Boatner states that overall Union losses on the 27th were 2051 out of estimated 16,226 engaged, against 442 Confederate losses out of estimated 17,733 engaged. The numbers alone demonstrate the futility of this battle, but the following dispatch from Sherman to McPherson of the 28th puts a truly sinister cast on the entire proceedings:

"Is there any news on your flank? How long will it take you to load up and be ready to move for ten days, independent of the railroad?"

Major James Connolly, then tropp inspector on Thomas's staff wrote this about the aftermath: "I heard a conversation between Sherman, Thomas, Hooker, and Palmer this morning, and while I shouldn't dare to here what I heard, yet I may say that something else will now be done, and if it's what I think it is,  it will will be one of the bold moves of the war." ("Three Years in the Army of the Cumberland, pg. 229)

Giving us a hint at the tenor of this conversation, McKinney ("Education in Violence," pg. 341) quotes Thomas: "When Sherman queried his army commanders about another assault, Thomas bluntly replied, '. . . One or two more such assaults would use up this army.'"  Or on pg. 342: "During the interchange of these messages Sherman asked Thomas what he thought about cutting loose from the railroad, capitalizing Schofield's gain on the right flank and making the attempt to get on the railway in Johnston's rear at a point four or five miles north of the Chattahoochee River. Thomas thought it would be decidedly better than 'butting against breastworks twelve feet thick and strongly abatised."'

Sherman had thus, on the very next day at the latest, arrived at the solution which had apparently eluded him for weeks, namely bring McPherson down from the Union left flank and send him south and east past Schofield and around Johnston's left flank. Did he have a sudden inspiration, or had he decided upon this before the battle? The facts that he ordered Schofield to put a division accross Olley's Creek the two days before the battle (3 days if we count his Special Field Orders, no. 28 of 24 June 63 <ar75_588>), then micromanaged the crossing, and wrote the above dispatch to McPherson, indicate that he already had his flanking maneuver in mind before the battle was fought.

On 1 July, McPherson began leaving his positions on the north end of the Union line and moved south to go around Schofield and Johnston's left flank. That very evening, after the first hint of this movment, Johnston began his withdrawal from Marietta to positions at the Chattahoochee river, just 10 miles away, the last natural barrier protecting Atlanta. On 3 July the Federals marched unopposed past Kennesaw Mountain.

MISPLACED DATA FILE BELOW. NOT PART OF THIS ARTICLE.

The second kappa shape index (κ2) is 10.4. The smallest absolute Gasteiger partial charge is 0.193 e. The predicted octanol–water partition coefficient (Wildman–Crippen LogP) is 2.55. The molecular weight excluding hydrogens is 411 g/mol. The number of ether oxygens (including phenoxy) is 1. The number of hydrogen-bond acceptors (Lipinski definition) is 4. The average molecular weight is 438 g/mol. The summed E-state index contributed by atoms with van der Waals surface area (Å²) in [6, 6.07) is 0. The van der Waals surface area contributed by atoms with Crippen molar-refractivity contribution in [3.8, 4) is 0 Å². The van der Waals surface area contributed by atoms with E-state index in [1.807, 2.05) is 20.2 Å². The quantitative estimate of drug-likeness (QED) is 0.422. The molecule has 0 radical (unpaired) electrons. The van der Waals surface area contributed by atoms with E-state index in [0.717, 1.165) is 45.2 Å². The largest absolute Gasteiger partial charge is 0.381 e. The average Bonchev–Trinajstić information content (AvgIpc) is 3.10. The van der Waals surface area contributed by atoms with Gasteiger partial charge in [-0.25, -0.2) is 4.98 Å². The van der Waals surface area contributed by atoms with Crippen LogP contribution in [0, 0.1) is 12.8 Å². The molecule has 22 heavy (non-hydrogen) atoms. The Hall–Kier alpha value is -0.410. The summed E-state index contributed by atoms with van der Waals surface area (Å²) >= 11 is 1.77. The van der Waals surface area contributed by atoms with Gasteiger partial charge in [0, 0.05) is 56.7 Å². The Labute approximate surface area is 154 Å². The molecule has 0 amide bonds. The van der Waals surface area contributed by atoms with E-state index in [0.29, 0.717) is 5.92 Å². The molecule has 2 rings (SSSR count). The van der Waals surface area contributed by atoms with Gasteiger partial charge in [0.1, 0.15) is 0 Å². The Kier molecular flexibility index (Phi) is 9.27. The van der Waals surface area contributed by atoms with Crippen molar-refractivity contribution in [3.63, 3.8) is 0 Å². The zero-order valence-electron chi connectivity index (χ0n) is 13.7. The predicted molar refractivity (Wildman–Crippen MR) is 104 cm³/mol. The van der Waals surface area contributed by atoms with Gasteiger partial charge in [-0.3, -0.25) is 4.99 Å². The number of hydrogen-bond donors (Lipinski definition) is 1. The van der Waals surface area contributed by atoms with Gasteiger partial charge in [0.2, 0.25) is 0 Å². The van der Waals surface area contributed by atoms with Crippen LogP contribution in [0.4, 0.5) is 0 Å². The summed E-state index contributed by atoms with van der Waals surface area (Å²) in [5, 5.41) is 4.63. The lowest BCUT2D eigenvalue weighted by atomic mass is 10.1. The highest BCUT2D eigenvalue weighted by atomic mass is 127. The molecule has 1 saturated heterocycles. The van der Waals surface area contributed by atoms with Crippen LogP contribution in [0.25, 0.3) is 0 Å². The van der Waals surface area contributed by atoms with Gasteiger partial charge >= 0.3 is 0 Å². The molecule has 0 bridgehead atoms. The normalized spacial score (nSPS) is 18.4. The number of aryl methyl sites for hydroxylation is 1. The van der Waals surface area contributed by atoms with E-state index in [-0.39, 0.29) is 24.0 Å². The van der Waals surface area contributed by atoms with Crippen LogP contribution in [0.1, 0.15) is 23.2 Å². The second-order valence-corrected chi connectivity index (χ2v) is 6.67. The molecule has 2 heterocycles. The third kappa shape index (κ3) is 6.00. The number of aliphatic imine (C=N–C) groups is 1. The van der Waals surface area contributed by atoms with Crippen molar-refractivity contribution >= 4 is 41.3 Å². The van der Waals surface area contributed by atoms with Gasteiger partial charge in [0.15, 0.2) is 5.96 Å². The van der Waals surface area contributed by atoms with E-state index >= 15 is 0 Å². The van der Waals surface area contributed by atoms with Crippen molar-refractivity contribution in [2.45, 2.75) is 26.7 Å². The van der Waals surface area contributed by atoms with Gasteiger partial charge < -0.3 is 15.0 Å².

To see more extensive treatment of the exchange of dispatches between Sherman and Schofield on 25, 26, and 27 June 64) see my article "Sherman's worst day of the war."

Since every frontal attack which Sherman had ordered during the Civil War had failed, why did he attempt it again here? McKinney writes in Education in Violence on page 338: "It is possible that Sherman's jealousy of Grant drove him to the assault." Two years before his death, Gen. Logan told Gen. Boynton a story under the condition that it be kept secret until he died. He and McPherson had tried to talk Sherman out of the attack, but Sherman was obsessed with all the coverage Grant's army was getting in the newspapers while his army was stalled before Atlanta. Sherman felt that "it was necessary to show the country that his troops could fight as well as Grant's" (Piatt and Boynton, pg. 548). Sherman may well have had and expressed such feelings, as he was ambivalent towards everyone, but this does not exclude the possibility that Sherman attacked with Grant's approval. The question arises: How might Grant have given Sherman advice without leaving record of it in the official communications? We get a hint from Schofield's memoirs Forty-Six Years in the Army which came out in 1894 while he was Commander in Chief of the Army. On page 223 he writes that, during the Vicksburg campaign, he received in his headquarters in St. Louis a dispatch from Grant, but Schofield's telegrapher couldn't decipher it. The commander of the Army of the Frontier and former physics instructor then rolled up his sleeves:

"My staff officer at once informed me that it was in some key different from that we had in use. So, I took the thing in hand myself...Commencing about 3 P.M., I reached the desired result at three in the morning."

So, Grant had his own code, and perhaps in the person of Schofield his messenger to Sherman. How many other such dispatches from Grant to Schofield were sent in the following years? When was Halleck's hand hovering over Schofield's head replaced by Grant's? How is the rise within a few months of an obscure administraot avoiding battle in Missouri to army command under Sherman to be explained? Later during the battle of Nashville, Schofield would endeavor to make himself very useful to Grant, and again after the war during the dispute between Johnson and Stanton (whom Schofield would replace as Secretary of War).